Credit cards have chips for added security. Also known as EMV cards, these credit cards have a small metallic microchip that card readers use to process transactions. During payment, the microchip generates a unique code for the transaction which cannot be used for future purchases.
Some older credit cards have only a magnetic stripe to swipe for payments. This stripe generates the same information for each transaction, leaving the card more at risk for fraud. Credit cards in the U.S. with chips are still issued with magnetic stripes as a backup since chip-enabled card readers aren’t offered everywhere just yet. That’s largely because they’re so expensive.
When a card reader lacks chip technology, you’ll be asked to swipe your card using the magnetic stripe. In those cases, your card is less protected than if you could “dip” your chip instead. All major credit cards have $0 fraud liability policies, meaning you won’t be held accountable for fraudulent purchases. But you don’t want to go through the process of reporting and correcting fraud, so you should use your credit card’s chip whenever possible.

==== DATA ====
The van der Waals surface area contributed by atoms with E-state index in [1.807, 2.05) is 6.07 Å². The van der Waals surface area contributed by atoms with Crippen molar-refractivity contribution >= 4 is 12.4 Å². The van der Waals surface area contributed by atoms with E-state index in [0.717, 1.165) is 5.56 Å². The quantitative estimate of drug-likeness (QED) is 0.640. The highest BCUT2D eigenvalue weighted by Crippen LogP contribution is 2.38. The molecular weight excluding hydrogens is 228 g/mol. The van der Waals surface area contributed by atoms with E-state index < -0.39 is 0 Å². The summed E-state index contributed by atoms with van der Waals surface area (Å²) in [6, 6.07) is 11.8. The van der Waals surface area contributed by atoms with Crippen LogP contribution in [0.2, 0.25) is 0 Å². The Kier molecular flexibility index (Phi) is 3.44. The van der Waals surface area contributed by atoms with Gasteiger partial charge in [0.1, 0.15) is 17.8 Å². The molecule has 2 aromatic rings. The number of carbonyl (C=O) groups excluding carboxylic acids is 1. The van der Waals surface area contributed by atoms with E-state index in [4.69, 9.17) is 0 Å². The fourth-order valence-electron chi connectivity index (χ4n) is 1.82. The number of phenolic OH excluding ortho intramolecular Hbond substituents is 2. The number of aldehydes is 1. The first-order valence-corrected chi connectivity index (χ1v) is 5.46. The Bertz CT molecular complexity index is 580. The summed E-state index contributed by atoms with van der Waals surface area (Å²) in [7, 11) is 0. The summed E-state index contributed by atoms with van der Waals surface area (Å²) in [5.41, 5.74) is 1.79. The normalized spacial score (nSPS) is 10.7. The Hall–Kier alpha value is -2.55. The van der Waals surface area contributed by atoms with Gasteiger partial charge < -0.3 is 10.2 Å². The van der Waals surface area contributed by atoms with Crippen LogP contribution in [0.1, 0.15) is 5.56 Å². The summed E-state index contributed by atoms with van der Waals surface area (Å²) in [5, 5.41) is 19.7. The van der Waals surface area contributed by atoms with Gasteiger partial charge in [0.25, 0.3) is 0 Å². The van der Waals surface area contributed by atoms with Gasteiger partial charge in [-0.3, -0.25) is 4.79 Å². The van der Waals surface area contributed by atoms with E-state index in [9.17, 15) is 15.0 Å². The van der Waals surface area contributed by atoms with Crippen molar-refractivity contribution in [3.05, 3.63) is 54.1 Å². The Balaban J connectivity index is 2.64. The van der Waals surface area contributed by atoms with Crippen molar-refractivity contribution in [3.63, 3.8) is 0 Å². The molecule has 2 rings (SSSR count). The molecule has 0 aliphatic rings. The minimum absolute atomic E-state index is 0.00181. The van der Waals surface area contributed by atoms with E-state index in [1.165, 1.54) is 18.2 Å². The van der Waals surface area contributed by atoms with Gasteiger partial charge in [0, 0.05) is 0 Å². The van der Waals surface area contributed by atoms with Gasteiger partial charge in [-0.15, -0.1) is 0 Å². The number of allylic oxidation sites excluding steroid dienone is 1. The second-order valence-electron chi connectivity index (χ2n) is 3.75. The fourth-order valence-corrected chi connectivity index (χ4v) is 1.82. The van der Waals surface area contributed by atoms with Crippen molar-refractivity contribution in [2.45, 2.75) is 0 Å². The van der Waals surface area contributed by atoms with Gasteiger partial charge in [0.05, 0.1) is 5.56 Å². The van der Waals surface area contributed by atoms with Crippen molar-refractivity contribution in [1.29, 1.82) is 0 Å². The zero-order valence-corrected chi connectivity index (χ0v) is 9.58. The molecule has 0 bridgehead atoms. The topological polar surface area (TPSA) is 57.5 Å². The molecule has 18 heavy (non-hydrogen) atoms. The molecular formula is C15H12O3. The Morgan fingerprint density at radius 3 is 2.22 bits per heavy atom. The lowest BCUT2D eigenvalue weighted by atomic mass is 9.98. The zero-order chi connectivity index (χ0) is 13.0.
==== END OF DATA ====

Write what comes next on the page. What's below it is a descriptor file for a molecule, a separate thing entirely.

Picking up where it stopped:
Credit cards with chips come in two major varieties: chip-and-signature and chip-and-PIN. Chip and signature cards aren’t quite as secure, but they’re still more widespread in the U.S.
In practical terms, credit cards have chips because U.S. card networks and issuers have taken big steps to make sure cardholders are able to use EMV chip technology. Merchants are also liable for fraudulent charges made with swiped credit cards (but not “dipped” chip credit cards) now, so there’s an incentive for merchants to make the leap to chip card readers.
A chip-and-PIN credit card works a lot like a traditional debit card at an ATM. However, when making purchases, rather than swiping a magnetic stripe credit card, you insert (or “dip”) a chip-and-PIN card into a payment terminal and follow the prompt to input your PIN. The PIN is then compared to information stored on the embedded computer chip, and the transaction is either approved or denied.… read full answer
Such transactions are the norm in many countries and are becoming increasingly common in the United States, as the country transitions to EMV payments. But chip-based cards still come with magnetic stripes because there are many places where you won’t be able to use the chip-and-PIN feature. You will have to swipe your card, like with a normal credit card.
You should have received a PIN with your card, but you can always set it up later or change it by getting in touch with your credit card issuer.
Feel free to check out some of the best chip-and-PIN credit cards and pick one according to your individual needs and credit standing. You can use the filters on the left sde of the page to sort the cards according to your preferences.